The boss of Credit Agricole, France’s number three bank, is confident despite what he describes huge “market irrationality.”
There "a lot of volatility, a lot of nervousness, a lot of irrationality linked to perceptions of catastrophic situations" said Jean-Paul Chifflet, the CEO of Credit Agricole, on a conference call with analysts following the release of second-quarter earnings.
Following a sharp fall in US money market funding, Europe’s top banks have seen their shares come under heavy selling. But Chifflet is confident Agricole has enough cash, saying alternative sources of funding can be found in Asia and the Middle East.
The comments came as Credit Agricole posted forecasts beating profits which pleased investors and sent the stock sharply higher at the European open.
Net profits at the French bank for the second quarter came in at 339 million euros ($488 million).
Analysts polled by Reuters had predicted that second quarter profits would fall by 49 percent to 193 million euros.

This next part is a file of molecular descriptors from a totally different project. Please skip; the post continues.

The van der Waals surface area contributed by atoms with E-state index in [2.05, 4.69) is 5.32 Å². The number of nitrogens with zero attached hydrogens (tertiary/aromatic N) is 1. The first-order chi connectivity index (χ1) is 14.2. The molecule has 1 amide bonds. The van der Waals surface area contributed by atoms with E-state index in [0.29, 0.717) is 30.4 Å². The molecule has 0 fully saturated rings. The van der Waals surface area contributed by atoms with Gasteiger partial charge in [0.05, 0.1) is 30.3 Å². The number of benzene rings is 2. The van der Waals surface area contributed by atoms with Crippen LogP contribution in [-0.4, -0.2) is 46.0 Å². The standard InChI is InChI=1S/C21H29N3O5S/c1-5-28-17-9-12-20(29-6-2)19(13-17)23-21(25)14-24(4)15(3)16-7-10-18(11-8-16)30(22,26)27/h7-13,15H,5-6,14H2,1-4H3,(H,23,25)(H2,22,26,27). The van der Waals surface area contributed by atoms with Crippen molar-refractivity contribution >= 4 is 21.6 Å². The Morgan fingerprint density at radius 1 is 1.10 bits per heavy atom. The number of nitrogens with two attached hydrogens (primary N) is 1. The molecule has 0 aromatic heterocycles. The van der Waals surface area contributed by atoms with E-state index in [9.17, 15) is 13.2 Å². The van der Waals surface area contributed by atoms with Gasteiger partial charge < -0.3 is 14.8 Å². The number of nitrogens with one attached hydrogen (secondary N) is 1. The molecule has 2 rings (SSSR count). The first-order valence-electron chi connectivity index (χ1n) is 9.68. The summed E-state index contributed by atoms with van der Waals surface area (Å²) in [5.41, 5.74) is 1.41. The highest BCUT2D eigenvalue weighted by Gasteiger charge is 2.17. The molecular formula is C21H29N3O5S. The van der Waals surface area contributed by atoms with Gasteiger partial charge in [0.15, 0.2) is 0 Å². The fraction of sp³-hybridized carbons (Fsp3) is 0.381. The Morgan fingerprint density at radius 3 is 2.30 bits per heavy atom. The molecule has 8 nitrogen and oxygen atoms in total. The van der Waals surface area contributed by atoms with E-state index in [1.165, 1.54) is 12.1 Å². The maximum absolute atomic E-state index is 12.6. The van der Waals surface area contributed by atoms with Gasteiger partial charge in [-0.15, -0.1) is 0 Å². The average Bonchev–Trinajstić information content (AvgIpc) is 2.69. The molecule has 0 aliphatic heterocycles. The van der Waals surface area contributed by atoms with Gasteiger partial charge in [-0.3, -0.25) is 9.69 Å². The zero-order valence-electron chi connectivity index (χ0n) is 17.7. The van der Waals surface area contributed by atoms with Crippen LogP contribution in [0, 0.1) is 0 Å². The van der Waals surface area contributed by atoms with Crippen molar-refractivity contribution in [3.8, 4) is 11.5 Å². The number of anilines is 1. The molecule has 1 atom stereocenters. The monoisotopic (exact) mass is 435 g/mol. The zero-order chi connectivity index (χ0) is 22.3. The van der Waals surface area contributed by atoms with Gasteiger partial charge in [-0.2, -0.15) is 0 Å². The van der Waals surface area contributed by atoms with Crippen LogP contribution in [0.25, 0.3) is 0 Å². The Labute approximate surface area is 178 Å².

In July Agricole warned that problems at its Greek division, Emporiki Bank, would lead to its second quarter results taking an 850 million euros hit.
That loss came in at just 640 million euros, less than expected.
Management are standing by their long-term earnings targets.
The news could help the bank's share price rise when markets open Thursday as some analysts had been expecting Agricole to cuts its 2011 and 2012 targets due to the problems in Greece.
Investors had been spooked by a sell-off in the bank's stock earlier this month, along with other French banks, including Societe Generale.
Credit Agricole shares have fallen by over 40 percent since June as fears over the impact of the euro zone debt crisis weighed on the entire banking sector.
Agricole has partly or fully owned businesses in Greece, Italy, Spain, Portugal and Belgium.